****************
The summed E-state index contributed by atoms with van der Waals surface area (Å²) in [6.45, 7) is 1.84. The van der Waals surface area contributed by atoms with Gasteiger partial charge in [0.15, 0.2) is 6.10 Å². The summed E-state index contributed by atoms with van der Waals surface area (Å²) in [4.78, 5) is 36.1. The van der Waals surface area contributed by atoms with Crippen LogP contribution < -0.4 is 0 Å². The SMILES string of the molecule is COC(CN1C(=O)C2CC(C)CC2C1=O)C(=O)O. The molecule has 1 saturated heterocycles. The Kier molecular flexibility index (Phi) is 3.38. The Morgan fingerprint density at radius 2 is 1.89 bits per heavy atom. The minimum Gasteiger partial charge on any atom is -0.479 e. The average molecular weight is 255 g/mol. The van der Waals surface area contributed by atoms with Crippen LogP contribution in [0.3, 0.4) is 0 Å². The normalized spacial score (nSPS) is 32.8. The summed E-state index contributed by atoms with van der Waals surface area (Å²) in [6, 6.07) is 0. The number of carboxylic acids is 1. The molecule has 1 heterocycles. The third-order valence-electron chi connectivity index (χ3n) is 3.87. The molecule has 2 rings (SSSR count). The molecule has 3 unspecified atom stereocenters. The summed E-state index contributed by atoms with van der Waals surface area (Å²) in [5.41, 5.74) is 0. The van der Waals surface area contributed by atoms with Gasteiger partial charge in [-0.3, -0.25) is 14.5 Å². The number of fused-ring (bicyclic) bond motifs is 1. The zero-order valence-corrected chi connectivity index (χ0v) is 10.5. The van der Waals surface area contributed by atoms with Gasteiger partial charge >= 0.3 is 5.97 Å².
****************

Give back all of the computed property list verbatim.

The summed E-state index contributed by atoms with van der Waals surface area (Å²) in [6.45, 7) is 1.84. The van der Waals surface area contributed by atoms with Gasteiger partial charge in [0.15, 0.2) is 6.10 Å². The summed E-state index contributed by atoms with van der Waals surface area (Å²) in [4.78, 5) is 36.1. The van der Waals surface area contributed by atoms with Crippen LogP contribution < -0.4 is 0 Å². The SMILES string of the molecule is COC(CN1C(=O)C2CC(C)CC2C1=O)C(=O)O. The molecule has 1 saturated heterocycles. The Kier molecular flexibility index (Phi) is 3.38. The Morgan fingerprint density at radius 2 is 1.89 bits per heavy atom. The minimum Gasteiger partial charge on any atom is -0.479 e. The average molecular weight is 255 g/mol. The van der Waals surface area contributed by atoms with Crippen LogP contribution in [0.3, 0.4) is 0 Å². The normalized spacial score (nSPS) is 32.8. The summed E-state index contributed by atoms with van der Waals surface area (Å²) in [6, 6.07) is 0. The number of carboxylic acids is 1. The molecule has 1 heterocycles. The third-order valence-electron chi connectivity index (χ3n) is 3.87. The molecule has 2 rings (SSSR count). The molecule has 3 unspecified atom stereocenters. The summed E-state index contributed by atoms with van der Waals surface area (Å²) in [5.41, 5.74) is 0. The van der Waals surface area contributed by atoms with Gasteiger partial charge in [-0.3, -0.25) is 14.5 Å². The number of fused-ring (bicyclic) bond motifs is 1. The zero-order valence-corrected chi connectivity index (χ0v) is 10.5. The van der Waals surface area contributed by atoms with Gasteiger partial charge >= 0.3 is 5.97 Å².